Consistency is a huge challenge for every parent.
Being consist of what we want to teach our children takes a lot of thoughtfulness, planning, and grit. Especially since children develop so quickly!
As a parent, I’ve found two things to be vital to in my journey towards consistency. They are:
1) Educate yourself on your child’s developmental stages.
2) Practicing how to be in relationship with my children in light of their growth & developmental stages.
Why these two things? Because I’ve found knowledge, coupled with action, breeds consistency.
Being consistent in the work shaping our children is not easy but it is possible! Here are a few of my favorite resources to help you be consistent in your parenting.
1) Know your child’s growth and developmental stages
Get educated on human growth and developmental stages. Why? It will give you a heads up for what to look out for through the ages and stages of your child’s life.
One of my favorite books to recommend for understanding child development is “The Whole Brain Child: 12 Revolutionary Strategies to Nurture Your Child’s Developing Mind.” It is succinct and approachable for parents but has vital information on understanding your child’s developing mind!
There is even a chart in the appendix that lays out the stages of children’s mental capacity very succinctly and is a helpful cheat sheet to keep on hand!
A second great book is “Ages and Stages: A Parent’s Guide to Normal Childhood Development.” The book is a practical guide for parents about what is going on in child development from birth to 10 years old. Written with parents in mind, this is another helpful book to have on hand chock full of insights!
2) Learn ways to help your child’s intense emotions as they grow.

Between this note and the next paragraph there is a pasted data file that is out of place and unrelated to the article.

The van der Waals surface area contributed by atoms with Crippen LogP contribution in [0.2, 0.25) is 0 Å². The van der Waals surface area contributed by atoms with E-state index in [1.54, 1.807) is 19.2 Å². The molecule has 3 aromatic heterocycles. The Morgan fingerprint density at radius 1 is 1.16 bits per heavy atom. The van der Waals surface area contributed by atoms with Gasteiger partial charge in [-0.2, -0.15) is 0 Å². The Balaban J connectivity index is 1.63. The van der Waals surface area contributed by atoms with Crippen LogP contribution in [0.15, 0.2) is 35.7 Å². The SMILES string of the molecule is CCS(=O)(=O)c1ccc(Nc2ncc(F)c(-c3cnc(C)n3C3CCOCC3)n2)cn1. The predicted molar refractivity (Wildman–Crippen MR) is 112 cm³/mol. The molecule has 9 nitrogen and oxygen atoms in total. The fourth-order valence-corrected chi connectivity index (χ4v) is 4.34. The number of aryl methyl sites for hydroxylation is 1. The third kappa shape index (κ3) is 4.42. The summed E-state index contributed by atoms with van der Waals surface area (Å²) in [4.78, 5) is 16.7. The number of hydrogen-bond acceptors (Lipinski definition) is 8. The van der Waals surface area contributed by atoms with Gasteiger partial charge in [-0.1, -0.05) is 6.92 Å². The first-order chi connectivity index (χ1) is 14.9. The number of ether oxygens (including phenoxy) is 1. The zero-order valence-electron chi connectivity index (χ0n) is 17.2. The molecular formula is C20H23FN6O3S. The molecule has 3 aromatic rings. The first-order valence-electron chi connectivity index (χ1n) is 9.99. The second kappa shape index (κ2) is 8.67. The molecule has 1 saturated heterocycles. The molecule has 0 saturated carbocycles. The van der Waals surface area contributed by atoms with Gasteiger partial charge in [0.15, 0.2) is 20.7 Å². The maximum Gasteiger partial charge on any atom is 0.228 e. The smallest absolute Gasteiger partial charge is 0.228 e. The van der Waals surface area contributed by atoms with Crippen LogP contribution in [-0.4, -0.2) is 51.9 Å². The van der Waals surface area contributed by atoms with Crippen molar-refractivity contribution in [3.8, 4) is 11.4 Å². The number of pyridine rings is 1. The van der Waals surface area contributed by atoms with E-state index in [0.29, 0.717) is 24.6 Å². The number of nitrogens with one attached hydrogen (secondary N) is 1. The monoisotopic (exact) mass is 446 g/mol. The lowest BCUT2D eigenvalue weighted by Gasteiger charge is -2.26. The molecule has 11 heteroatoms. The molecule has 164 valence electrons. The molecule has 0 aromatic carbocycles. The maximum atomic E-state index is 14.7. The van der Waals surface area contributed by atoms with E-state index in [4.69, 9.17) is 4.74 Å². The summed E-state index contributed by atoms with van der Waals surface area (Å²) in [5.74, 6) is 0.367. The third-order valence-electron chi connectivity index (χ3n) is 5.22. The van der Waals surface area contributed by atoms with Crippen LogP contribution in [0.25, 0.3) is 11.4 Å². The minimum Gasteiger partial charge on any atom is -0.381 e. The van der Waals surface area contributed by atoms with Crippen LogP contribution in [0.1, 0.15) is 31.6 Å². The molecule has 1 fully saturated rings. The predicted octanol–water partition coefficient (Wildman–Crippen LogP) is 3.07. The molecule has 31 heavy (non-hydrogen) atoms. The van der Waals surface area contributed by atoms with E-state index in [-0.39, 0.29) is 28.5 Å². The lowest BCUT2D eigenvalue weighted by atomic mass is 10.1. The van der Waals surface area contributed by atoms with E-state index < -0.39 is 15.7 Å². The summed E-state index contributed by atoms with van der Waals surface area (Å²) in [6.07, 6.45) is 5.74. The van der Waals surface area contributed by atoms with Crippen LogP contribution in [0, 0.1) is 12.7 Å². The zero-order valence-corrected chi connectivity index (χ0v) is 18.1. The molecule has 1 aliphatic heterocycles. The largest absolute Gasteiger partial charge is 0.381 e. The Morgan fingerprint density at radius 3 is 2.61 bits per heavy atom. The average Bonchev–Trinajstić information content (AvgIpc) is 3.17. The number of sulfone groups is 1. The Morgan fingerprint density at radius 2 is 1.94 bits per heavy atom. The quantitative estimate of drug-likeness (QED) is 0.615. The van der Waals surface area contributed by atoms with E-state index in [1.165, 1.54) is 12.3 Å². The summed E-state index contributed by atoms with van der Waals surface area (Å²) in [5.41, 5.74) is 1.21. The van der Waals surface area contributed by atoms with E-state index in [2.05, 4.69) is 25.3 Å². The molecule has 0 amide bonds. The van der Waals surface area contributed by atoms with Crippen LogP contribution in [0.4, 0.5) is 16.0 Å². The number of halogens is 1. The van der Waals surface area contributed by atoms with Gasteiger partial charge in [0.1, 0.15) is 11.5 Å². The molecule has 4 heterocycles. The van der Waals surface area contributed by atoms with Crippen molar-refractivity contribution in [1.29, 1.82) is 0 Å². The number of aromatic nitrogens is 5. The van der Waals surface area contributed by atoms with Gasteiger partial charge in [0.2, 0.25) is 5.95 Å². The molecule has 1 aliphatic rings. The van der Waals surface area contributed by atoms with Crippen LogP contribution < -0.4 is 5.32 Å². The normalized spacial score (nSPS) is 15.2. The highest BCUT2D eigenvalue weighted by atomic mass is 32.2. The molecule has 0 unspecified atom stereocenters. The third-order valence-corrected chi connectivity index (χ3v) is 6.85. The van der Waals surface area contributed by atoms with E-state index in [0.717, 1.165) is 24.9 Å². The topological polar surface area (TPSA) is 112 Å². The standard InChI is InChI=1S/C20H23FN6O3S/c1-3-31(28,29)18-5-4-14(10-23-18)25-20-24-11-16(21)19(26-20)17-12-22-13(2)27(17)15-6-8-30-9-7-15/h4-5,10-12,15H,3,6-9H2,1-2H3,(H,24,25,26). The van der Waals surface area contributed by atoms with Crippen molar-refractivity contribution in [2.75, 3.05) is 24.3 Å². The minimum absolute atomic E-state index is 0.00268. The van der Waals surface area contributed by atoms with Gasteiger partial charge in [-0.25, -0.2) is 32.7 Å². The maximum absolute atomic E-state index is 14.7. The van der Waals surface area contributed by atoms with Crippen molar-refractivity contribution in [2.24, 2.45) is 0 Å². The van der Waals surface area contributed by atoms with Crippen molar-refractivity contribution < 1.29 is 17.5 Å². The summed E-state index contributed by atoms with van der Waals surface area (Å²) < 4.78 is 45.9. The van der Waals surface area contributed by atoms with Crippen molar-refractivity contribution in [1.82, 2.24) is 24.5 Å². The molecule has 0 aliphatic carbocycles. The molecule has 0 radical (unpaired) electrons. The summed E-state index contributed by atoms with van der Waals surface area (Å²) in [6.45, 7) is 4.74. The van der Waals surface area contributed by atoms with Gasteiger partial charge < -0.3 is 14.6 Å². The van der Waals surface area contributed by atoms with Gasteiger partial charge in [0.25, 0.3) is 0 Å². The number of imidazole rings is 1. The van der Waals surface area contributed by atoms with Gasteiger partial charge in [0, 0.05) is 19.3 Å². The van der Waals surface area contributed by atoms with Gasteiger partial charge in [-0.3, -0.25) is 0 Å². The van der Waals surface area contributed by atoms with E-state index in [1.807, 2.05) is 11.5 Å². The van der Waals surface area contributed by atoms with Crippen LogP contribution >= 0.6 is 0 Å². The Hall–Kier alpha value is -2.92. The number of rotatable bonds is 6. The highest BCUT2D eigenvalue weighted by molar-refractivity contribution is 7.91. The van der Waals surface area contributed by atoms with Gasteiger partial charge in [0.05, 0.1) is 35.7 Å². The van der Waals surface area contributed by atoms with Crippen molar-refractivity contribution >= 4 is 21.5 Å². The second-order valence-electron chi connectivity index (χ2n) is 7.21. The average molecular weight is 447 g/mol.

I’ll share 2 fantastic and really practical resources that have helped me learn ways to help me parent big emotions well.
The first one is from my colleague Lisa Dion which is a 2-page resource that is a compilation of nervous system symptoms and a list of ways to regulate through uncomfortable or unwanted symptoms when they show up.
This is really helpful as a parent. It’s a practical resource that lists examples of what activation (also known as fight, flight, freeze, fall asleep responses) can look like in children. A helpful list of activities to incorporate as redirections and regulation strategies is part of this sheet too!
And a second resource for learning ways to help children through intense emotions is No-Drama Discipline Workbook: Exercises, Activities, and Practical Strategies to Calm The Chaos and Nurture Developing Minds
This workbook takes concepts taught in many of the books written by Daniel Siegel and Tina Payne Bryson to a practical level in an easy to follow workbook. It helps parents personalize their parent-child relationship training strategies!
Practice, Practice, Practice
Once armed with resources it takes practice to integrate new ways of parenting.
Practicing, getting it wrong, practicing again, and doing this over and over is the only way I know how to really work on becoming a truly consistent parent.
Practically, this can look many different ways. Try completing worksheets (from the workbook mentioned above) and then role-playing with your spouse a few times before you implement your work. Or work on stopping yourself when you get it wrong with your child and utilizing a regulation activity from Lisa Dion’s sheet.
When you mess up, try saying to your children something like, “I need to do that again. I didn’t want to say that.”
Or possibly say, “I can’t keep that promise or punishment I just said. I said that out of anger. I’m going to try my reaction again with and find another way to address your actions.”
It’s not “one size fits all” in parenting! Feel free to try resources out, keeping the ones that work and discarding the ones that don’t along the way. But whatever resources resonate with you as a parent remember to work on incorporating them through intentional practice.
My hope is that you would have more confidence in parenting, more options, and the ability to be consistent in your parenting.
It’s not about getting it right but it is about decreasing your frustration and your child’s overly activated nervous system.
Remember, keep short and long-term goals in mind in order to stay the course with consistency. Consistency is not rigidity or perfection. In fact, making mistakes and asking for forgiveness teaches children what real relationship looks like.